Bees And Almonds: How Are Almond Trees Pollinated

Bees Pollinating Almond Trees
almond pollination
(Image credit: gkuna)

Almonds are beautiful trees that bloom in very early spring, when most other plants are dormant. In California, the world’s largest almond producer, the bloom lasts for about two weeks in early February. If you plan to grow almond trees and you want them to produce nuts, you’ll need to think about how to pollinate almond trees before you even plant. You’ll need to choose the correct combination of varieties and consider your source of pollinators.

How are Almond Trees Pollinated?

Almonds are among the most economically valuable bee-pollinated crops. In fact, almonds are nearly 100% dependent on bees for pollination. If enough bees are present, 90 to 100% of almond flowers per tree can develop into nutlets (the first stage in nut development), but none will develop if no bees at all visit the tree. It’s not just honeybees that pollinate almonds. Almond pollinators also include bumblebees, blue orchard bees, and various other wild bees, and almonds serve as a valuable food source for these insects at a time when other flowers are scarce. Commercial growers in California pay to rent hives during the almond bloom. Attracting a mixture of bee species may increase nut production, especially in bad weather, according to experts at UC Berkeley. Growing several types of flowering plants and avoiding pesticides may help you attract wild bees to your almonds.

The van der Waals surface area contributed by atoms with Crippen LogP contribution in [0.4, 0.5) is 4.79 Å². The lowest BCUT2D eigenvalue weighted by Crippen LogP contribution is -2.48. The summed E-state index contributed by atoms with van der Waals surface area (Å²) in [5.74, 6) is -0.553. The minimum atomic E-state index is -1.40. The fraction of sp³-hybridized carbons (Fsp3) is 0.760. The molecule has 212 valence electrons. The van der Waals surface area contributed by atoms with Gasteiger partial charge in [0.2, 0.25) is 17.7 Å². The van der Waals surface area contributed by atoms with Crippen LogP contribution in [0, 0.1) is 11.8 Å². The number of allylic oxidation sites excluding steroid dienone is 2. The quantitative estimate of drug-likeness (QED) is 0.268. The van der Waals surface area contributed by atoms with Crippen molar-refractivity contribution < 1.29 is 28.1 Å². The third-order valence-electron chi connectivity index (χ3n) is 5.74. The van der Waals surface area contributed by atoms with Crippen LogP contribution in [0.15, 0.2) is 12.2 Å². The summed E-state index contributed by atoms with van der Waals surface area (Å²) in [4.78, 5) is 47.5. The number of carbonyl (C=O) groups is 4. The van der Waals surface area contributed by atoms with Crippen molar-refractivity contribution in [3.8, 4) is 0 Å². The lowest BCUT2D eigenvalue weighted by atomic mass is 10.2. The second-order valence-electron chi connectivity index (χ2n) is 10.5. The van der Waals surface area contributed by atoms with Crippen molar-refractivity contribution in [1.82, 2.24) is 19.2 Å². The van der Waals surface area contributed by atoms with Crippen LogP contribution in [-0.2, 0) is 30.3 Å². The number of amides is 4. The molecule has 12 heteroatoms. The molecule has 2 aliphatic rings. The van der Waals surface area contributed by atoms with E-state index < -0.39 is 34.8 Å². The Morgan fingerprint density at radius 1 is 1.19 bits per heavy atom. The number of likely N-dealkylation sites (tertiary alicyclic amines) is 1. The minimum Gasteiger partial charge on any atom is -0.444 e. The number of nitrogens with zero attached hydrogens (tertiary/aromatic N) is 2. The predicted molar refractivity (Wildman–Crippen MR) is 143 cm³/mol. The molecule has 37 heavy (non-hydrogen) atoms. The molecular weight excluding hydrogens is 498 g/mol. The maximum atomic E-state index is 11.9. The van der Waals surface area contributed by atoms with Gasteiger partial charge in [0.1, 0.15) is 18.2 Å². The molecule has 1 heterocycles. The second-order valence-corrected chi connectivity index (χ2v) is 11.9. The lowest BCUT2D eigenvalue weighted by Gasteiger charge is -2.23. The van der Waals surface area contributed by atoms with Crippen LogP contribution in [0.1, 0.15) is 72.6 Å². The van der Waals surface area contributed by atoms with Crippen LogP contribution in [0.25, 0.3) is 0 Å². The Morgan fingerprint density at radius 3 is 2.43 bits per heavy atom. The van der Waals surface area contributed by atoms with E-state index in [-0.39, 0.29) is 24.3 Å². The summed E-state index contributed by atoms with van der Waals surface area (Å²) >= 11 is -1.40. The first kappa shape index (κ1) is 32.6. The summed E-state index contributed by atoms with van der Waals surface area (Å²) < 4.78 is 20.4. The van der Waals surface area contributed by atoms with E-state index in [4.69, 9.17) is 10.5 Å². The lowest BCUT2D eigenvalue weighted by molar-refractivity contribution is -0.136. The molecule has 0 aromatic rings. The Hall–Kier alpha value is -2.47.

Does Almond Tree Pollination Require Two Trees?

Most almond varieties are self-incompatible, meaning they cannot pollinate themselves. You will need at least two trees, and they’ll need to be of two different varieties that are compatible and have overlapping bloom times. For example, “Price” is a good pollinator for the popular “Nonpareil” variety because the two bloom at approximately the same time. Plant the two trees about 15 to 25 feet (5-8 m.) apart so that bees will be likely to visit flowers on both trees. In commercial orchards, different varieties are planted in alternating rows. If you only have room for one tree, choose a self-fertile one like All-in-One, Tuono, or Independence®. Since the wind can help pollinate these trees, self-fertile varieties require fewer bees per acre to achieve good pollination rates. Successfully pollinating almonds is very important, but it’s not the only factor in good nut yield. Nutrient deficiencies and lack of adequate water can cause an excessive number of nutlets to fall off the tree before they develop. Making sure your trees are in good health will help them weather any environmental challenges they encounter.


Ilana Goldowitz Jimenez is a scientific and agricultural writer with a B.S. in Plant Sciences from Cornell University and a PhD in Chemical Biology and Infectious Disease from Harvard University.